This week was the crucial moment to show whether Argentina really wanted to avoid a default or not. It started promising, with Capitanich saying on Monday that the government would make another effort to reach a deal and that a delegation would fly to New York on Tuesday.
The delegation was originally led by Finance Secretary Pablo Lopez, but Kicillof joined the talks later and hopes grew when the parties held talks until late Tuesday before announcing further talks Wednesday.
However, Wednesday evening the talks ended without any deal. Argentina would miss the midnight deadline and be in default.
NML said in a statement that Pollack had proposed several solutions that the holdouts would accept, but that all were rejected by Argentina in favor of a default, according to Argentine newspaper La Nacion
So, now Argentina faces its second debt default since 2001.
To top it off, Argentina’s government is insisting there is no default.
Despite the clear benefits of a settlement and the clear disadvantages of default, Argentina opted for the latter. One explanation is that President Cristina Kirchner is betting that its strategy will garner it more support than protests.
Molano, head of research at BCP
Securities and the author of In the Land of Silver: 200 Years of
Argentine Political-Economic Development, says the
Argentine government is laying the ground for Kicillof's presidential
“Yesterday's speech… could be construed as the opening salvo for his election campaign,” Molano said in a commentary today. “This would be a God-send for Cristina and her crew. It would keep her arm of the PJ (Peronist party) in power and keep her out of jail.”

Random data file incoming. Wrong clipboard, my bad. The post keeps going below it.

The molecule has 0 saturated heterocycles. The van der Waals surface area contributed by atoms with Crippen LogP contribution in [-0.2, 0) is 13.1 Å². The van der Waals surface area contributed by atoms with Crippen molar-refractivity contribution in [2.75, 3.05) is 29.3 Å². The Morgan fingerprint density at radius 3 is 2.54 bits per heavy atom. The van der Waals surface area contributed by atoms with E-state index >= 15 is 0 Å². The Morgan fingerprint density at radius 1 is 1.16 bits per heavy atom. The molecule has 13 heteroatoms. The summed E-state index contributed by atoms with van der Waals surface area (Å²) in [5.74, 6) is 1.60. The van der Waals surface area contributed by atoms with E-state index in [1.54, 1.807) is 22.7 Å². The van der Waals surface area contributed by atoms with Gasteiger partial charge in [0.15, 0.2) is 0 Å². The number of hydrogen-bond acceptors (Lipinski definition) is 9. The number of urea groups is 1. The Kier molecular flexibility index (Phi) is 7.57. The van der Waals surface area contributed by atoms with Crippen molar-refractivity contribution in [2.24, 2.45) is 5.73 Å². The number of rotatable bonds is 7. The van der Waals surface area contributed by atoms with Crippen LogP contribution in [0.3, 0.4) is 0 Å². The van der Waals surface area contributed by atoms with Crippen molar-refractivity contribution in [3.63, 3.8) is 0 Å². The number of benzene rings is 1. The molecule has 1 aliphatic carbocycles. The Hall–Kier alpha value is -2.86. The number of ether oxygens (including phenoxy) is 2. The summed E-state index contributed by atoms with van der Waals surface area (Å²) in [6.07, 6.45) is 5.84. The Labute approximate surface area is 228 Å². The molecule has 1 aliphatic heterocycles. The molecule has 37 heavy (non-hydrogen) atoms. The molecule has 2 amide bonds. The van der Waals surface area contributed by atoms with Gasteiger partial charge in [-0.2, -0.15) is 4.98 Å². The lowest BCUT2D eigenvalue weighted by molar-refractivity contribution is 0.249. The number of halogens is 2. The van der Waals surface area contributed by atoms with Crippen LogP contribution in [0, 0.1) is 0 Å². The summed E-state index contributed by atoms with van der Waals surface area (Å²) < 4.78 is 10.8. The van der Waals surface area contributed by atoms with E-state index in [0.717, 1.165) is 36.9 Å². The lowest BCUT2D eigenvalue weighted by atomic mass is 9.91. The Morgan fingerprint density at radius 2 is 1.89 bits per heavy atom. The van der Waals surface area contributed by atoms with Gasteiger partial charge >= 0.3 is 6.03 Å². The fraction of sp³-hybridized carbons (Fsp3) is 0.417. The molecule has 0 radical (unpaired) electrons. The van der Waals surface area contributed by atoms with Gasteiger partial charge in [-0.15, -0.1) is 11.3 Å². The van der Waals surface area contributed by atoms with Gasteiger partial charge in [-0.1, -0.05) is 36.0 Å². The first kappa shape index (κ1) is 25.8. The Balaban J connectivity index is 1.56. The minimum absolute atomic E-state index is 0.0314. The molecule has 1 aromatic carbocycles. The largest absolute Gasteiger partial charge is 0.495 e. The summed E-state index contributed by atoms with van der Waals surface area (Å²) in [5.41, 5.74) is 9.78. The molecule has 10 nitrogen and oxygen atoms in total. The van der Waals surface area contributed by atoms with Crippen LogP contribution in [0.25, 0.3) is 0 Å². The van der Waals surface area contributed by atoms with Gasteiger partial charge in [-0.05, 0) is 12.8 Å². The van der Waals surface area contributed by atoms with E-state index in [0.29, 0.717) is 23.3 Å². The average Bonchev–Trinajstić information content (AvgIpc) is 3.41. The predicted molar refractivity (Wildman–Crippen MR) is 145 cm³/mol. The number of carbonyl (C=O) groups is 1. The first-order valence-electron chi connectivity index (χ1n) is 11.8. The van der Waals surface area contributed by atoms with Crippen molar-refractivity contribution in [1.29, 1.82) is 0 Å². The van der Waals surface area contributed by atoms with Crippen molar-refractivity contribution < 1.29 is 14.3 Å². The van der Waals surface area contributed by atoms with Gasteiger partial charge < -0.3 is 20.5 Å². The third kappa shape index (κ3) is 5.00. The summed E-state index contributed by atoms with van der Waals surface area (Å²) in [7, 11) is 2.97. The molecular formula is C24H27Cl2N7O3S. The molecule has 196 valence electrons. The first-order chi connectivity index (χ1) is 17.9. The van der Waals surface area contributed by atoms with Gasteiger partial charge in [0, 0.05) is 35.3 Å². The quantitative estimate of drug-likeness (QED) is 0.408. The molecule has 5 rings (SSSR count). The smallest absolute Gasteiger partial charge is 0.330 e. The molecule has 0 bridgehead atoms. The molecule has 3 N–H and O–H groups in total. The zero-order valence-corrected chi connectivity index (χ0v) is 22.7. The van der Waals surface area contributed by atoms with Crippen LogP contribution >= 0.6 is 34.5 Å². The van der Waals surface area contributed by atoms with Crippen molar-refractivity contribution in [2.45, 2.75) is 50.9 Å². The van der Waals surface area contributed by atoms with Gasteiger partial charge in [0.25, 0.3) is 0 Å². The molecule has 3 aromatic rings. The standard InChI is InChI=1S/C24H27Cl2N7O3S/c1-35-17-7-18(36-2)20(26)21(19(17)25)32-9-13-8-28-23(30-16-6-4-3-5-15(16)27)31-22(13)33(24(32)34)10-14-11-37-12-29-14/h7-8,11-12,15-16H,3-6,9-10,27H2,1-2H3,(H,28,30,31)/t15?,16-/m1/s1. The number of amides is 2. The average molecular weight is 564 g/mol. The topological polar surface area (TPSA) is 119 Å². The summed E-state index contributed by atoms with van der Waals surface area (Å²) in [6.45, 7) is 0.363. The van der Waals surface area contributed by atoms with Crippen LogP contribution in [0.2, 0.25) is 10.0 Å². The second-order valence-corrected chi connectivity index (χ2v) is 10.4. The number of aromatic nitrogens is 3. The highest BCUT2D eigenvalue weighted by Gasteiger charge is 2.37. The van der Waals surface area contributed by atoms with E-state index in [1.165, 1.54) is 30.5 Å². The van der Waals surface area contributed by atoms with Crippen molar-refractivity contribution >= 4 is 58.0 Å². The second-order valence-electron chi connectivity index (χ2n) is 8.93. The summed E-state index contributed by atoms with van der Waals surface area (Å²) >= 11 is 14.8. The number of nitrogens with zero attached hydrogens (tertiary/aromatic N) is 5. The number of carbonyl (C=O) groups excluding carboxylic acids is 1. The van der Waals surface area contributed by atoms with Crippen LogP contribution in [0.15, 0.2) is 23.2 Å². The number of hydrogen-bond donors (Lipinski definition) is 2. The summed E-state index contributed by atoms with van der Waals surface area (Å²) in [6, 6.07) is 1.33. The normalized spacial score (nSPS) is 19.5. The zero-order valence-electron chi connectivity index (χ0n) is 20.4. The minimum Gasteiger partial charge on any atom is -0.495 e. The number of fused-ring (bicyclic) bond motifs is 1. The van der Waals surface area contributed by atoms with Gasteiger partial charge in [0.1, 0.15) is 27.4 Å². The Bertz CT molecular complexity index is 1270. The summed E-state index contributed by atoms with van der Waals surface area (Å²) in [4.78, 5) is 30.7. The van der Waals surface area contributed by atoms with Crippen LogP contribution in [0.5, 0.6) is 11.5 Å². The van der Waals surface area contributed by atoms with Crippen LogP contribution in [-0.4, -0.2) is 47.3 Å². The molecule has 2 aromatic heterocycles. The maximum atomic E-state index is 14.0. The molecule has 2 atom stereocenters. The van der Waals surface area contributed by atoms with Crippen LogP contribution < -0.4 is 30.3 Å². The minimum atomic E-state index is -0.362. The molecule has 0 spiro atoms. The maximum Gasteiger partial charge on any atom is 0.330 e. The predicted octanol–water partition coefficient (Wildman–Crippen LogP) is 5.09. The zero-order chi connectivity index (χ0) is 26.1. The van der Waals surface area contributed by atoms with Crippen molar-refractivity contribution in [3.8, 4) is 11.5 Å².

He believes there will not be street protests of the type Argentina saw after its last default. “This is not a repeat of 2002, “ Molano says. “Life in Buenos Aires goes on as normal. The ATMs are working, credit cards are functioning, and life is good. Therefore, don’t expect people to take to the streets in protest.”
However, the default will clearly hurt Argentina.
A default will lead to higher inflation, a weaker peso and a deterrent to potential foreign investors, argues Claudio Loser, a former Director of the Western Hemisphere Department of the IMF who is President of Centennial Group Latin America and a Visiting Senior Fellow of the Inter-American Dialogue. (See Argentina Debt Default: The Real Cost)
Argentina’s economy will likely contract by 2
percent this year (twice the 1 percent decline originally estimated before the default),
according to Bulltick estimates quoted by Reuters.
Contrary to speculation that Kirchner wanted to leave the house in order when her mandate ends late next year (so she can run for governor of Buenos Aires), she again made a choice that will hurt Argentina’s economy.
Prior to the default, her administration can boast of providing false inflation statistics, imposing protectionist trade policies and nationalizing the oil company YPF and private pension funds to the clear detriment of both.
With the new default, Argentina has further
cemented its image as an unreliable country for business.